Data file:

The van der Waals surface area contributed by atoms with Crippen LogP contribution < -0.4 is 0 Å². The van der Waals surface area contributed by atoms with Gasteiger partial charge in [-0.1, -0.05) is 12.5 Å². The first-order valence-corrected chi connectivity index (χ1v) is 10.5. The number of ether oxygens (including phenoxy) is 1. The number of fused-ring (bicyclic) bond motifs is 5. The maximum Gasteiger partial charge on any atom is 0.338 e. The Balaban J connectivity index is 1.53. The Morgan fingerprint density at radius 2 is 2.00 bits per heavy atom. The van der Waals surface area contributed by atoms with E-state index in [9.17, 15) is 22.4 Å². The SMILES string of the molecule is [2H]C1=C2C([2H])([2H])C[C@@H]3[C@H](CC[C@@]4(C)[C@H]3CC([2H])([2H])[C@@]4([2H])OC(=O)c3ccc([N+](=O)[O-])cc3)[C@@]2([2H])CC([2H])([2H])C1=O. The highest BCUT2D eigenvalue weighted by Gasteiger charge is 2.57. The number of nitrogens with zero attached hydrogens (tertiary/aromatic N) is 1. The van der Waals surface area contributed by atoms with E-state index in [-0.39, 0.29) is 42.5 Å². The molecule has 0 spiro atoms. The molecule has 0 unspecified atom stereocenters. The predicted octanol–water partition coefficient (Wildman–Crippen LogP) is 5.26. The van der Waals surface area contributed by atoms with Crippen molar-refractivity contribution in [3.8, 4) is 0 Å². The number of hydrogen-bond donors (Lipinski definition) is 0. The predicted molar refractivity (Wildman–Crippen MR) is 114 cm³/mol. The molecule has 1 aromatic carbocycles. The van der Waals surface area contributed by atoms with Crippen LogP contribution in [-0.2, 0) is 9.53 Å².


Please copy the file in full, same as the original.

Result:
The van der Waals surface area contributed by atoms with Crippen LogP contribution < -0.4 is 0 Å². The van der Waals surface area contributed by atoms with Gasteiger partial charge in [-0.1, -0.05) is 12.5 Å². The first-order valence-corrected chi connectivity index (χ1v) is 10.5. The number of ether oxygens (including phenoxy) is 1. The number of fused-ring (bicyclic) bond motifs is 5. The maximum Gasteiger partial charge on any atom is 0.338 e. The Balaban J connectivity index is 1.53. The Morgan fingerprint density at radius 2 is 2.00 bits per heavy atom. The van der Waals surface area contributed by atoms with E-state index in [9.17, 15) is 22.4 Å². The SMILES string of the molecule is [2H]C1=C2C([2H])([2H])C[C@@H]3[C@H](CC[C@@]4(C)[C@H]3CC([2H])([2H])[C@@]4([2H])OC(=O)c3ccc([N+](=O)[O-])cc3)[C@@]2([2H])CC([2H])([2H])C1=O. The highest BCUT2D eigenvalue weighted by Gasteiger charge is 2.57. The number of nitrogens with zero attached hydrogens (tertiary/aromatic N) is 1. The van der Waals surface area contributed by atoms with E-state index in [-0.39, 0.29) is 42.5 Å². The molecule has 0 spiro atoms. The molecule has 0 unspecified atom stereocenters. The predicted octanol–water partition coefficient (Wildman–Crippen LogP) is 5.26. The van der Waals surface area contributed by atoms with Crippen molar-refractivity contribution in [3.8, 4) is 0 Å². The number of hydrogen-bond donors (Lipinski definition) is 0. The predicted molar refractivity (Wildman–Crippen MR) is 114 cm³/mol. The molecule has 1 aromatic carbocycles. The van der Waals surface area contributed by atoms with Crippen LogP contribution in [-0.2, 0) is 9.53 Å².